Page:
Ebola: Coping with Fear and Uncertainty

By Suzanne Phillips, Psy.D., ABPP

Something very different happens to us when we face an epidemic as opposed to a natural disaster.cemetery

When a natural disaster hits, there is anxiety, and traumatic loss but such events have a clear beginning and end. Natural disasters are devastating but there are few unknowns. With the collective loss, there is often collective care and support. In the aftermath of a hurricane that destroys and our neighbor’s home, we run to help him rebuild.

In the face of epidemics we lock our doors. Threatened by contagion, terrified by unknown risks, we move into fear-based survival mode. We isolate. We ruminate. We become saturated with media warnings and shaken by shards of frightening information and even conspiracy theories.



Facing The Factors That Fuel Domestic Violence

By Suzanne Phillips, Psy.D., ABPP

The recent media attention to domestic Violence in the NFL epitomized by the September 8th video of Baltimore Ravens, Ray Rice knocking out his fiancée in an elevator and Commissioner Goddell’s delayed reaction, bring to the forefront the reality of domestic violence and the factors that fuel it.

Football players are not the only men who succumb to domestic violence and they are not the only ones whose behavior is covered and condoned by silence.



Video Gaming: Unexpected Benefits for All Ages

By Suzanne Phillips, Psy.D., ABPP

Well beyond the financial benefits accrued by video games producers, manufactures and event planners which have outstripped the music industry and are closing in behind the movie industry, video games and applications of game thinking offer unexpected benefits for people of every age.



Could My Partner Be A Cybersex Addict?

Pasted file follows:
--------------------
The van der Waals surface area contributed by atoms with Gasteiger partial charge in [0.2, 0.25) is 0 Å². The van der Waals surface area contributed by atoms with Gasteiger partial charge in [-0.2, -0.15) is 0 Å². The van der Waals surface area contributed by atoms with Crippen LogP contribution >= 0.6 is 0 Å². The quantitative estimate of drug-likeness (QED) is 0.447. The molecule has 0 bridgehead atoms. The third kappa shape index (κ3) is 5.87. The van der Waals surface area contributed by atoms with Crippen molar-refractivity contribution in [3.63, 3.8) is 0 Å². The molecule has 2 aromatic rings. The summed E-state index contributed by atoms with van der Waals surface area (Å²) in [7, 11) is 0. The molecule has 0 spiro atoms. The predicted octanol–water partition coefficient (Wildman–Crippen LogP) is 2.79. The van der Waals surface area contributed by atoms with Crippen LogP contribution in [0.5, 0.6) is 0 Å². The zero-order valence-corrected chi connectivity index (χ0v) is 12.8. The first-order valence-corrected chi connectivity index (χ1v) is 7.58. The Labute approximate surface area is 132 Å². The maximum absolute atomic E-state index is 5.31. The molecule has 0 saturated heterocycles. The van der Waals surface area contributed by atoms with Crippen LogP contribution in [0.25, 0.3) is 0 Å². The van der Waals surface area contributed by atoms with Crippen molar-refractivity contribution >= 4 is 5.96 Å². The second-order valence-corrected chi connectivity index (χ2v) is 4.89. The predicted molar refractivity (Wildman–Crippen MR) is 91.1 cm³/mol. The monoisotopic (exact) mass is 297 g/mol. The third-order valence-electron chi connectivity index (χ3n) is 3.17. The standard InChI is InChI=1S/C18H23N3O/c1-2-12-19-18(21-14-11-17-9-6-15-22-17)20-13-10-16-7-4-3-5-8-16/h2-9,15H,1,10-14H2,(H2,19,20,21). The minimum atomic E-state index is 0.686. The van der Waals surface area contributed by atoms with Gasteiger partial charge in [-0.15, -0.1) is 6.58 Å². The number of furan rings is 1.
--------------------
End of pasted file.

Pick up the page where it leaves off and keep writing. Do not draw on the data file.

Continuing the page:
By Suzanne Phillips, Psy.D., ABPP

It is distressing for most partners to find evidence of their partner’s cybersex use.

Cybersex can include viewing sexual images or content online, talking about the material with others online, or engaging in two-way conversations about sex acts. It can also include the use of Web cameras to engage in sexual acts with another partner online.

  • It is common for partners to feel a mix of fear, disbelief, outrage, shame, anger, rejection, and betrayal.
  • Many don’t know what to say or do.
  • They hesitate bringing it up with their partner and they are too embarrassed to speak to someone else.
  • Some are haunted by the question – Could my partner be a Cybersex Addict?sleeping eyes


How To Improve Relationship Closeness–”Stop Talking”

By Suzanne Phillips, Psy.D., ABPP

While almost everyone working with couples and every self-help book underscores communication as central to any good relationship, there are times when the last thing that brings a couple together is “ talking.”cell phone couples

If you have ever said or heard someone say “ We Need to Talk,” you know that those words rarely invite closeness, valuable communication or good memories!

The reality is that communication between couples is complex and involves much more than talking–particularly when talking is on demand, without attention to the cues of the other and without the on-going life experiences that tell partners about each other in spoken and unspoken ways.

There is often more mutual understanding that comes from spontaneous sharing in the midst of living—than rehashing issues in the well caricatured “ Woody Allen Style.”

Here are some suggestions for those times when alternatives to talking may be worth considering:

After a Cease-Fire–Re-set the Relationship

The period of time in which there is a cease-fire after an argument is not the best time to talk.

Yes, there may be more to say…

Yes, You may feel you have the ability to just clarify…

But, the most effective thing you can do is to re-set the relationship with an experience of your positive connection as a platform for going forward.

“Do you want to get something to eat?”

“Do you want to see the next episode of that series?”

  • Making overtures to go forward allows time and connection which often soften the tension and the “ need to win.”
  • When someone isn’t …